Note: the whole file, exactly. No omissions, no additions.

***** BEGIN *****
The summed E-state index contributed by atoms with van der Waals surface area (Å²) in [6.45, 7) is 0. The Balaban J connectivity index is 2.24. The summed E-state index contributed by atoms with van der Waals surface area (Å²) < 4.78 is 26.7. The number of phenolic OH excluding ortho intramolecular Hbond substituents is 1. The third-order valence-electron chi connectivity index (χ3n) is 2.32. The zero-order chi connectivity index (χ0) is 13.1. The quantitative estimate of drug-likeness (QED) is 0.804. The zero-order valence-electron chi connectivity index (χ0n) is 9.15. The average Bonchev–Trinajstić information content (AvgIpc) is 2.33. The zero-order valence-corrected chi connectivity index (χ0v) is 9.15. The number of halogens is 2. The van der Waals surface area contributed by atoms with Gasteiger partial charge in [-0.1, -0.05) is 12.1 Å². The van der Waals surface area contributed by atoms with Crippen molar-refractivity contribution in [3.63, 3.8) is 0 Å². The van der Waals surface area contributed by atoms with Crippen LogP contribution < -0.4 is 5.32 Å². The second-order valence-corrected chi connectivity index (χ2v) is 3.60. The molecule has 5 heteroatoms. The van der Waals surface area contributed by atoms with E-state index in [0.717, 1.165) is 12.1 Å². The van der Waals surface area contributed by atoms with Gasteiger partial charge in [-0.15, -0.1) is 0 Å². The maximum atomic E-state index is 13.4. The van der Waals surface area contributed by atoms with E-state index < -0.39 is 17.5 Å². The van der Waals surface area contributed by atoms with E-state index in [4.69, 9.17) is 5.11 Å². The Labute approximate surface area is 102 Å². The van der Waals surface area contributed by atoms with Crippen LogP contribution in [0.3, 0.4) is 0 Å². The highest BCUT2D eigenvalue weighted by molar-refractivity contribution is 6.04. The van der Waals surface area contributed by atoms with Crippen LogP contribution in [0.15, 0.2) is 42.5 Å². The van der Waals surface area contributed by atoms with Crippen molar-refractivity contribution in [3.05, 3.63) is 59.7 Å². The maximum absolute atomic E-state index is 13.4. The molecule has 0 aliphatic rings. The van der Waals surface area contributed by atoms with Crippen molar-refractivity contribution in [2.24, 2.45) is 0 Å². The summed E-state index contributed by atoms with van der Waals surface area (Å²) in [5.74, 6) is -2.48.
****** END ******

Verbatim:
The summed E-state index contributed by atoms with van der Waals surface area (Å²) in [6.45, 7) is 0. The Balaban J connectivity index is 2.24. The summed E-state index contributed by atoms with van der Waals surface area (Å²) < 4.78 is 26.7. The number of phenolic OH excluding ortho intramolecular Hbond substituents is 1. The third-order valence-electron chi connectivity index (χ3n) is 2.32. The zero-order chi connectivity index (χ0) is 13.1. The quantitative estimate of drug-likeness (QED) is 0.804. The zero-order valence-electron chi connectivity index (χ0n) is 9.15. The average Bonchev–Trinajstić information content (AvgIpc) is 2.33. The zero-order valence-corrected chi connectivity index (χ0v) is 9.15. The number of halogens is 2. The van der Waals surface area contributed by atoms with Gasteiger partial charge in [-0.1, -0.05) is 12.1 Å². The van der Waals surface area contributed by atoms with Crippen molar-refractivity contribution in [3.63, 3.8) is 0 Å². The van der Waals surface area contributed by atoms with Crippen LogP contribution < -0.4 is 5.32 Å². The second-order valence-corrected chi connectivity index (χ2v) is 3.60. The molecule has 5 heteroatoms. The van der Waals surface area contributed by atoms with E-state index in [0.717, 1.165) is 12.1 Å². The van der Waals surface area contributed by atoms with Gasteiger partial charge in [-0.15, -0.1) is 0 Å². The maximum atomic E-state index is 13.4. The van der Waals surface area contributed by atoms with E-state index < -0.39 is 17.5 Å². The van der Waals surface area contributed by atoms with E-state index in [4.69, 9.17) is 5.11 Å². The Labute approximate surface area is 102 Å². The van der Waals surface area contributed by atoms with Crippen LogP contribution in [0.3, 0.4) is 0 Å². The highest BCUT2D eigenvalue weighted by molar-refractivity contribution is 6.04. The van der Waals surface area contributed by atoms with Crippen LogP contribution in [0.15, 0.2) is 42.5 Å². The van der Waals surface area contributed by atoms with Crippen molar-refractivity contribution in [3.05, 3.63) is 59.7 Å². The maximum absolute atomic E-state index is 13.4. The molecule has 0 aliphatic rings. The van der Waals surface area contributed by atoms with Crippen molar-refractivity contribution in [2.24, 2.45) is 0 Å². The summed E-state index contributed by atoms with van der Waals surface area (Å²) in [5.74, 6) is -2.48.